(CBS/AP) Can free funerals solve the persistent shortage of donor organs?
The U.K-based Nuffield Council on Bioethics thinks so. It's published a report recommending that the British government pay for funerals of recently deceased organ donors.
The funerals would only be covered for people who register to donate their organs upon death. What if you decide to donate a kidney while you're alive? No free funeral for you.
"We have ruled out giving people a direct financial incentive to donate," said report co-author Keith Rigg, a transplant surgeon at Nottingham University Hospital. Rigg told reporters that the free funeral idea would not benefit the donor but might help surviving relatives at a difficult time.
The proposal is similar to how medical schools often cover burial or cremation costs of people who donate their bodies to science, he said.
The proposal aims to curb a desperate shortage of donor organs. In the U.K, there are 18 million are registered organ donors, but only about 1,000 people a year actually donate organs - mostly because few die in circumstances that allow their organs to be donated. Britain has among the lowest donation rates in Europe and half the rate of the U.S., according to the report's authors.
"Paying for the funerals of organ donors would be ethically justified - no harm can come to the donor, and it would be a form of recognition from society," Professor Dame Marilyn Strathern, who chaired the report committee, said in a written statement. "We think a pilot scheme to test the public response to the idea is worth trying, alongside other schemes."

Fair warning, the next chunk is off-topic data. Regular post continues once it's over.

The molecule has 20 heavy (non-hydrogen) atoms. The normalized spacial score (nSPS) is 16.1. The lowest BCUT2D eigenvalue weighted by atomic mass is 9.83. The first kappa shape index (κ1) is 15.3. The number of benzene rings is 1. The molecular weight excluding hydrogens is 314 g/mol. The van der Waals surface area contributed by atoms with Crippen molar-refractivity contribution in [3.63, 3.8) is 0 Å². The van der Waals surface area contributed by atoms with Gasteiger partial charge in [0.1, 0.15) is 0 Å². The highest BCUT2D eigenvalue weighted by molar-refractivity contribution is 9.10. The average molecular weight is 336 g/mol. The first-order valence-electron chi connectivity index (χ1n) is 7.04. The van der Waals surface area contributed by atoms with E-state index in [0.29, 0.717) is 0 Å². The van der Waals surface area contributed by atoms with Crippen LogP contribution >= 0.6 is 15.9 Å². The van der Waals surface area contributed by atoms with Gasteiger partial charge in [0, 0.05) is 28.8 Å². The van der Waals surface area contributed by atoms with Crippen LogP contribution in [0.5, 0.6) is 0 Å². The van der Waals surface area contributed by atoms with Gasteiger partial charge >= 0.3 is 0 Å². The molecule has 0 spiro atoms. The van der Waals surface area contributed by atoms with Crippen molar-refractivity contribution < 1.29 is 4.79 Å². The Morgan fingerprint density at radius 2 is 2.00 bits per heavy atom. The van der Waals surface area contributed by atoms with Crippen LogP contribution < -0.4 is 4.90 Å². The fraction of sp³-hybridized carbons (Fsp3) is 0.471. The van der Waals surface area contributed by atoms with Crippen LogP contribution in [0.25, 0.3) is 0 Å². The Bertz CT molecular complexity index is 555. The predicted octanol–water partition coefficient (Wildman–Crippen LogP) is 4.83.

Not all ethicists are convinced this plan would work.
"Associating free funerals with organ donation is an odd reward," said Dr. Art Caplan, director of the Center for Bioethics at the University of Pennsylvania. "It reminds people of how they get to be an organ donor and may make them nervous."
Would this proposed plan work in the U.S., where 20 people on donation waiting lists die each day due to organ shortages?
Dr. Robert Gaston, president of the American Society of Transplantation, told CBS News the British proposal was "insightful," but that doesn't necessarily mean it would fly on our side of the Atlantic.
"It's very murky legally," said Gaston. "There is no clear legal precedent for who represents the deceased - who is family, who is not family?" The U.S. also passed the Organ Transplant Act in 1984 that prevents any compensation for donors so a proposal like this would require that law be changed.
Gaston's society supports the idea of a completely altruistic organ donation, free of any compensation. But he conceded organ shortage is an "overwhelming" issue in the U.S.
"A lot of people who support the altruistic system say any encouragement is unethical," Gaston said. "Our society would support new ways that would preserve the integrity of the donor and the donor family."
Would you donate your organs for a free funeral?